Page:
The ability to integrate lecture capture platforms with Learning Management Systems (LMS’s) can help to automate the authentication and authorization needed to ensure learners get to review what they are allowed to review. Integration hooks provided by lecture capture and LMS vendors are viable as methods of ensuring a baseline approach to secure access. Yet most lecture capture systems do not know who the viewer is (as the LMS does the authentication and authorization); they only know that the stream is permitted to play and that students of the course are watching.

This sets the stage for the next transformation of lecture capture solutions – into platforms that can understand not just who their users are, but also what those users need to do and how their experience can be personalized and enhanced.

The coming shift will bring creation of custom learning environments that cater to the individual student by offering personal context-sensitivity, the ability to draw on the knowledge of peers and instructors, and the ability to better manage and monitor each individual learner’s behaviors and customize their experience to their individual needs. Among the major effects of this shift:

  • Democratization of the content creation process as learners themselves contribute to or otherwise use lecture capture tools to learn from or teach others
  • Faster learning by enabling learners to access information more quickly through bookmarks – and placing efficiencies within the platform to streamline teaching and learning
  • Changing impact on educators, who can rely on lecture capture feedback loops based on features like bookmarking to enable them to adjust content and teaching styles to suit learner needs
  • Use of presence and the fact that a system can know a learner to automate and make more efficient the act of finding peers or instructors for further learning interactions
  • Greater ability to deliver content and offer customized features via mobile devices

This white paper focuses on the evolution of lecture capture as a tool for creating a coherent environment for learner-centered instruction, showing the possibilities for improved efficiencies and better learning outcomes.

From DSC:
The integration of a lecture capture system w/ an LMS got me to thinking…what if each person in the world had a constantly-updated, adaptive, web-based learner profile that detailed their current age, current and past places of residence, language(s), hobbies, interests, courses taken, major(s), minor(s), last grade completed, which RSS feeds they subscribe to, which sources of educational content they prefer, etc. Given permission by the student, a vendor’s tool could then query the database and look for particular fields…plugging that  content into their own application for greater context and engagement.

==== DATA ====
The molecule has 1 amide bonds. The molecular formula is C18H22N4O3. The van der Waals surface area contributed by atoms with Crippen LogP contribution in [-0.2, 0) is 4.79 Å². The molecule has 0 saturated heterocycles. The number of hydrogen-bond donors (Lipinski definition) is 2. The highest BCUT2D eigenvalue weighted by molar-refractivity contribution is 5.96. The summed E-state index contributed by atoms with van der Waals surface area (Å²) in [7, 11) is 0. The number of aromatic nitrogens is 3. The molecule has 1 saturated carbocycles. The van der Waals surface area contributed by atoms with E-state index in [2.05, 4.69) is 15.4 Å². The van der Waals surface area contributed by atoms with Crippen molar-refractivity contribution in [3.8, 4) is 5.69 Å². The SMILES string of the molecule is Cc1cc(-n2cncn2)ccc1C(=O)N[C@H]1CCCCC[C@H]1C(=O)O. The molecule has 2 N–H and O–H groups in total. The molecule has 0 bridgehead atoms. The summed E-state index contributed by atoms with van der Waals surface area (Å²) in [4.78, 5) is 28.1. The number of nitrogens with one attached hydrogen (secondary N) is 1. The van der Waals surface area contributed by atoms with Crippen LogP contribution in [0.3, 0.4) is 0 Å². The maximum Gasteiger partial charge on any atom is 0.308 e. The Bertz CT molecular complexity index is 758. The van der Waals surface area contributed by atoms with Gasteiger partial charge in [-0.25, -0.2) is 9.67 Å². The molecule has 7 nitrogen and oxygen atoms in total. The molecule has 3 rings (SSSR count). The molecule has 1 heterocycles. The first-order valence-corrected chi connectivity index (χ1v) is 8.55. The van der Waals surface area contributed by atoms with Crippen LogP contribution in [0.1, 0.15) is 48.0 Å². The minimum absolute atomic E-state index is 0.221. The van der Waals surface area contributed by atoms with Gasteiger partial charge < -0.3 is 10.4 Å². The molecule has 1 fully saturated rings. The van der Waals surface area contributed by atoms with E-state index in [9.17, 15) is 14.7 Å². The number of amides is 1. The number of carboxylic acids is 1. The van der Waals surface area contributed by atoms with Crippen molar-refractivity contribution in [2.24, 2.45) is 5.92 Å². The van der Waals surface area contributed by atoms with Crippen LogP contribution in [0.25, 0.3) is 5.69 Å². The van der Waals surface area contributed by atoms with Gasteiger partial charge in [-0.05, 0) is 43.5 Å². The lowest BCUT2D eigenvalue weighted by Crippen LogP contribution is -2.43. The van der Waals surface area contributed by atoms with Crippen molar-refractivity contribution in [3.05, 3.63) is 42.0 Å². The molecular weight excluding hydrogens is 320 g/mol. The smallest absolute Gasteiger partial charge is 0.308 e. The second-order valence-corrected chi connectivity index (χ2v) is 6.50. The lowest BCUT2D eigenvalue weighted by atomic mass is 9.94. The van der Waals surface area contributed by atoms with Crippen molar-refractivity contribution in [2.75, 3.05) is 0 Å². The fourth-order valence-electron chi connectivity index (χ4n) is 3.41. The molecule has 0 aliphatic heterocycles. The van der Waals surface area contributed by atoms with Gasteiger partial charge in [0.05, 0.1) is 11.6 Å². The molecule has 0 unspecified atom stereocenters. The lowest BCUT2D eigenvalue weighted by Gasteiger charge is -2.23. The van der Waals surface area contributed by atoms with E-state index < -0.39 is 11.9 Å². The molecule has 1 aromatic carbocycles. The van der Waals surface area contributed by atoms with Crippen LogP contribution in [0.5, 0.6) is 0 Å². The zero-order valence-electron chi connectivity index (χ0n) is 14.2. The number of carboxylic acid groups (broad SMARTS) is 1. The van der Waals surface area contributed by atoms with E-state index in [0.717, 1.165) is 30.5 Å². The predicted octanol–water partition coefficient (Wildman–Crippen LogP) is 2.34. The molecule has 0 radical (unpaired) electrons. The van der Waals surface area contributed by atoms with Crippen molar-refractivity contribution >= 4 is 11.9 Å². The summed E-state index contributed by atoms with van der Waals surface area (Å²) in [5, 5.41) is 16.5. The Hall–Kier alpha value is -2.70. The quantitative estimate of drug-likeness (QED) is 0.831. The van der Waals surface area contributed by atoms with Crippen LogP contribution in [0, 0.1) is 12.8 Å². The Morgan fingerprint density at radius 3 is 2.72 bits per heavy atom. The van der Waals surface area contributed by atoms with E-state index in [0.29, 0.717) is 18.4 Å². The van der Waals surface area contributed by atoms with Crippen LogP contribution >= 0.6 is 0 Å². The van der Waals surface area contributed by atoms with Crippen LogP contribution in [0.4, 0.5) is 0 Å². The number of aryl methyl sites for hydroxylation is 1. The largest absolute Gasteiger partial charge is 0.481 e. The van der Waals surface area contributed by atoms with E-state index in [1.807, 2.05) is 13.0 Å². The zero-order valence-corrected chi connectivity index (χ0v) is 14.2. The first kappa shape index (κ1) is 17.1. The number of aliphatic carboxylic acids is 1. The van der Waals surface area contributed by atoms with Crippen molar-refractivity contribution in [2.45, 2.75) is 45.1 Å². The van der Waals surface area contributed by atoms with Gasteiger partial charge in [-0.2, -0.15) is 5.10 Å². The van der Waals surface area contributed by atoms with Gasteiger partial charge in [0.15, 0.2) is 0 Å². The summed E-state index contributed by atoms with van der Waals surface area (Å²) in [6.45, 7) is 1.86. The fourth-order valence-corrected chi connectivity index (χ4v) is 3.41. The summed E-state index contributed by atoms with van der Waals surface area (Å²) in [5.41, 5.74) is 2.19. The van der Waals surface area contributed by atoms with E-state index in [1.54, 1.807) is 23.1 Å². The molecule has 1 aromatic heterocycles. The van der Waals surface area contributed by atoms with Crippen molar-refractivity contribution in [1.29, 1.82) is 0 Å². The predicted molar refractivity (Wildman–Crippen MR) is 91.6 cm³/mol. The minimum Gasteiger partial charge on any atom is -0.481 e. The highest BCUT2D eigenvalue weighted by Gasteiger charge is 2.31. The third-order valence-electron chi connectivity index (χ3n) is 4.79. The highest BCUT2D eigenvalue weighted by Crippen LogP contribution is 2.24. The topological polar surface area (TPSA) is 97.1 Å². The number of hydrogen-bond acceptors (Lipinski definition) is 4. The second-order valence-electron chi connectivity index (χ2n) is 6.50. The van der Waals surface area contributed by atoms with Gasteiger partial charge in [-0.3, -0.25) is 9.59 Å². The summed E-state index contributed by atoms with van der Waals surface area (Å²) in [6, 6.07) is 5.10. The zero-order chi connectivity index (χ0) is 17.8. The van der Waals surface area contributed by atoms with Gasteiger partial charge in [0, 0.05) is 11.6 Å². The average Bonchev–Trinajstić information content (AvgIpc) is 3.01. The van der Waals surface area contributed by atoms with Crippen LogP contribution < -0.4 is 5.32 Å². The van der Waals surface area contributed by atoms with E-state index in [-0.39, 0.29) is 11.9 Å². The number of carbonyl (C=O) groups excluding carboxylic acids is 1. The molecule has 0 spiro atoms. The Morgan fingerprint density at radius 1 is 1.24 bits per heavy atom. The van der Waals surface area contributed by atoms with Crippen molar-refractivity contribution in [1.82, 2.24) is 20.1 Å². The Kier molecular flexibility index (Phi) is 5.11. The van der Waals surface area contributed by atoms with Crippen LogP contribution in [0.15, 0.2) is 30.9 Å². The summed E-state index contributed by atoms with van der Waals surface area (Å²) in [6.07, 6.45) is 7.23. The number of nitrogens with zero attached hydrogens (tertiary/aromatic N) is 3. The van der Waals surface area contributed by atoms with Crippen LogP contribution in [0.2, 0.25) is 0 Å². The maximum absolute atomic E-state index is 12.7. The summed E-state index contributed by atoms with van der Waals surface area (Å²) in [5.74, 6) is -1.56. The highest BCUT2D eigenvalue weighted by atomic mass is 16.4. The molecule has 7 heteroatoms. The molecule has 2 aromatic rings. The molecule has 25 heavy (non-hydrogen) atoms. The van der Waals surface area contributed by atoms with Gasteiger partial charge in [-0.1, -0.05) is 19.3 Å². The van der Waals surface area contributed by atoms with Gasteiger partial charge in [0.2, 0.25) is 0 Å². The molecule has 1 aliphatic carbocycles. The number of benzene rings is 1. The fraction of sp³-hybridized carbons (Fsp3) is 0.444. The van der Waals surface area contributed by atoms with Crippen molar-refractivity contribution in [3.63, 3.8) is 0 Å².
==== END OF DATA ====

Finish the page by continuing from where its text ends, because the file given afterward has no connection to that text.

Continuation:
So if a 3rd grader in India loved horses, the math problems could utilize that information to make the problems more engaging to that person.

Hmmm…along these lines, I think I’ll set up some Google alerts to include:

  • Multi-agent systems
  • Adaptive learning systems
  • Artificial intelligence education
  • Distributed e-learning systems
  • Semantic web education
  • Learning agents
  • Intelligent tutoring
  • Online tutoring

The next few years should be veeeerrrryyy interesting. Fasten your seatbelts!

The future of colleges and universities -- from the spring of 2010 by futurist Thomas Frey

From Spring 2010

From DSC:

If you are even remotely connected to higher education, then you *need* to read this one!

Most certainly, not everything that Thomas Frey says will take place…but I’ll bet you he’s right on a number of accounts. Whether he’s right or not, the potential scenarios he brings up ought to give us pause to reflect on ways to respond to these situations…on ways to spot and take advantage of the various opportunities that arise (which will only happen to those organizations who are alert and looking for them).
Also see:
Governor Daniels Announces New Online University for Indiana
Executive Order establishes charter for WGU Indiana, the state’s first competency-based university

Indianapolis — Governor Mitch Daniels today announced the establishment of WGU Indiana,, a new online, competency-based university aimed at expanding access to higher education for Hoosiers. Formed by a partnership between the state and Western Governors University, the nation’s only non-profit, competency-based university, WGU Indiana offers fully accredited bachelor’s and master’s degrees in business, teacher education, information technology, and health professions, including nursing.

Indiana Forms Branch of National Online University — from The Chronicle by Marc Parry

Indiana will create a new branch of a national online institution, Western Governors University, under a deal that state leaders announced on Friday.

“Today we mark the beginning of, in a real sense, Indiana’s eighth state university,” Governor Mitch Daniels said in a prepared statement.

The agreement gives a boost to Western Governors’ model of competency-based education, in which students advance by showing what they’ve learned, not how much time they’ve spent in class. Students can also fast-forward their degrees by testing out of stuff they’ve already mastered.

© 2024 | Daniel Christian